The Ring of Z/2Z

# The Ring of Z/2Z

Recall from the Rings page that if $+$ and $*$ are binary operations on the set $R$, then $R$ is called a ring under $+$ and $*$ denoted $(R, +, *)$ when the following are satisfied:

• 1. For all $a, b \in R$ we have that $(a + b \in R)$ (Closure under $+$).
• 2. For all $a, b, c \in R$, $a + (b + c) = (a + b) + c$ (Associativity of elements in $R$ under $+$).
• 3. There exists an $0 \in R$ such that for all $a \in R$ we have that $a + 0 = a$ and $0 + a = a$ (The existence of an identity element $0$ of $R$ under $+$).
• 4. For all $a \in R$ there exists a $-a \in R$ such that $a + (-a) = 0$ and $(-a) + a = 0$ (The existence of inverses for each element in $R$ under $+$).
• 5. For all $a, b \in R$ we have that $a + b = b + a$ (Commutativity of elements in $R$ under $+$).
• 6. For all $a, b \in R$ we have that $a * b = b * a$ (Closure under $*$).
• 7. For all $a, b, c \in R$, $a * (b * c) = (a * b) * c$ (Associativity of elements in $R$ under $*$).
• 8. There exists a $1 \in R$ such that for all $a \in R$ we have that $a * 1 = a$ and $1 * a = a$ (The existence of an identity element $1$ of $R$ under $*$).
• 9. For all $a, b, c \in R$ we have that $a * (b + c) = (a * b) + (b * c)$ and $(a + b) * c = (a * c) + (b * c)$ (Distributivity of $*$ over $+$).

We will now look at the ring of $\mathbb{Z} / 2\mathbb{Z}$. Consider the set of integers $\mathbb{Z}$. Partition the set of integers into the set of even integers denoted $_1$ and the set of odd integers $_2$. The notation $_2$ corresponds to the set of integers $z \in \mathbb{Z}$ such that $z \equiv 0 \pmod 2$ (i.e., even integers) and the notation $_2$ corresponds to the set of integers $z \in \mathbb{Z}$ such that $z \equiv 1 \pmod 2$ (i.e., odd integers). Therefore $\mathbb{Z} = _2 \cup _2$ and $_2 \cap _2 = \emptyset$.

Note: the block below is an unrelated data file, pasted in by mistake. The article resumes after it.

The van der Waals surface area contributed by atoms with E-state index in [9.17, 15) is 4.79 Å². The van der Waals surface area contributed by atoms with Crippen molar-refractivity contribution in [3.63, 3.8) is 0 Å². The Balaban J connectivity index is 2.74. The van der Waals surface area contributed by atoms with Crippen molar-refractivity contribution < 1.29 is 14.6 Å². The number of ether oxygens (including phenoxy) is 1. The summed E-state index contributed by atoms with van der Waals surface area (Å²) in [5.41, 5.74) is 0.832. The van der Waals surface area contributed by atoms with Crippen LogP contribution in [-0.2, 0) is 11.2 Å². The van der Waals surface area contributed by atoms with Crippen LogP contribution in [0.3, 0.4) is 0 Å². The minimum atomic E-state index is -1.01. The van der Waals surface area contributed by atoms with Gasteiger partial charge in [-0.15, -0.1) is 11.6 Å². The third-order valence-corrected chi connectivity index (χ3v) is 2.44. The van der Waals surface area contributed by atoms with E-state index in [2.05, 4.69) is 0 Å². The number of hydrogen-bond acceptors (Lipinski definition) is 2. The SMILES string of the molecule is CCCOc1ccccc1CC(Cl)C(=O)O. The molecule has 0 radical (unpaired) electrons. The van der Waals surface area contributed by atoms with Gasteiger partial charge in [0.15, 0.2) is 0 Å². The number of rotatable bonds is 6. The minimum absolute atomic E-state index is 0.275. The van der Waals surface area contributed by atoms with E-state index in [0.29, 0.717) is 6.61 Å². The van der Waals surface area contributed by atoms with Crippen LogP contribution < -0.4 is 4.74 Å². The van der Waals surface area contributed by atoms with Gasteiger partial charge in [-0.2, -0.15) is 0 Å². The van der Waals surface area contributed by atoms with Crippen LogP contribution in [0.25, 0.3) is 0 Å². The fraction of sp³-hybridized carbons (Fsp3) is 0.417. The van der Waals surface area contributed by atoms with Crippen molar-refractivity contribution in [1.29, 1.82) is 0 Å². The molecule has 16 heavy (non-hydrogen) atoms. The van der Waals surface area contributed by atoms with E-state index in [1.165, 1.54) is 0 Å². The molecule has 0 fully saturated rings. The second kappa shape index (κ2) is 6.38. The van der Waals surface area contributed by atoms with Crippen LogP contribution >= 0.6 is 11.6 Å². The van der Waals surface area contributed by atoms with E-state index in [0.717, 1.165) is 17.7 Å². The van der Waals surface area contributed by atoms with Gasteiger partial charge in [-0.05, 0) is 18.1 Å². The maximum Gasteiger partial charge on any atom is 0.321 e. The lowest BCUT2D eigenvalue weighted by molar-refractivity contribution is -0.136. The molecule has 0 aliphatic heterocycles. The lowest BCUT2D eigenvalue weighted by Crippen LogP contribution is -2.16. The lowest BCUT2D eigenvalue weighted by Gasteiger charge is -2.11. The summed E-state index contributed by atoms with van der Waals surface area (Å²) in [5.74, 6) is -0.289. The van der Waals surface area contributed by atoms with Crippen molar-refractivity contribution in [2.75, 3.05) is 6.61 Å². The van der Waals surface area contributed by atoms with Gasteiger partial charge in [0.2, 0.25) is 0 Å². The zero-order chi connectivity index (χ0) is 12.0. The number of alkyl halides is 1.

Define the set $\mathbb{Z} / 2 \mathbb{Z}$ as the set of sets:

(1)
\begin{align} \quad \mathbb{Z} / 2 \mathbb{Z} = \{ _2, _2 \} \end{align}

Let $+$ be the operation of addition and let $*$ be the operation of multiplication.

We know that an even + even = even, even + odd = odd, odd + even = odd, and odd + odd = even. Therefore we can represent the addition on $\mathbb{Z} / 2 \mathbb{Z}$ by the following table: We also know that an even * even = even, even * odd = even, odd * even = even, and odd * odd = odd. Therefore we can represent the multiplication on $\mathbb{Z} / 2 \mathbb{Z}$ by the following table: If we define $+$ and $*$ in the manner described in the two tables above, then we can verify that $(\mathbb{Z} / 2 \mathbb{Z}, +, *)$ is a ring.

Clearly the sum of any two integers is either even or odd, so $\mathbb{Z} / 2 \mathbb{Z}$ is closed under addition. We also know that the addition of integers is associative implying that the sign of any sum of integers will be the same regardless of the order in which addition occurs, so $+$ is associative. The identity elements in $\mathbb{Z} / 2 \mathbb{Z}$ is $_2$ since adding an even integer to an even integer is still an even integer, while adding an even integer to an odd integer is still and odd integer. We have that $_2$ is the additive inverse of $_2$ since an even number plus an even number gives us our additive identity of even numbers. We also have that $_2$ is the additive inverse of $_2$ since an odd number plus an odd number gives us our additive identity of even numbers. Furthermore, we know that the sum of integers is commutative implying the sign of any rearrangement of the summands will be the same, so $+$ is commutative.

The other axioms regarding $*$ on $\mathbb{Z} / 2\mathbb{Z}$ can be verified similarly to show that $(\mathbb{Z} / 2\mathbb{Z}, +, *)$ is a ring.

The general structure of $\mathbb{Z} / 2 \mathbb{Z}$ can also be described with modular arithmetic. Consider the set $R = \{ 0, 1 \}$. For all $x, y \in R$ define $+$ and $*$ by:

(2)
\begin{align} \quad x + y = (x + y) \pmod 2 \quad \mathrm{and} \quad x * y = (x \cdot y) \pmod 2 \end{align}

Note that the $+$ and $\cdot$ on the righthand side of each equation above denotes standard addition and standard multiplication respectively.

It's not hard to verify that $(R, +, *)$ is essentially the exact same ring as $(\mathbb{Z} / 2 \mathbb{Z}, +, *)$ - even the addition and multiplication tables above are identical as the reader should verify.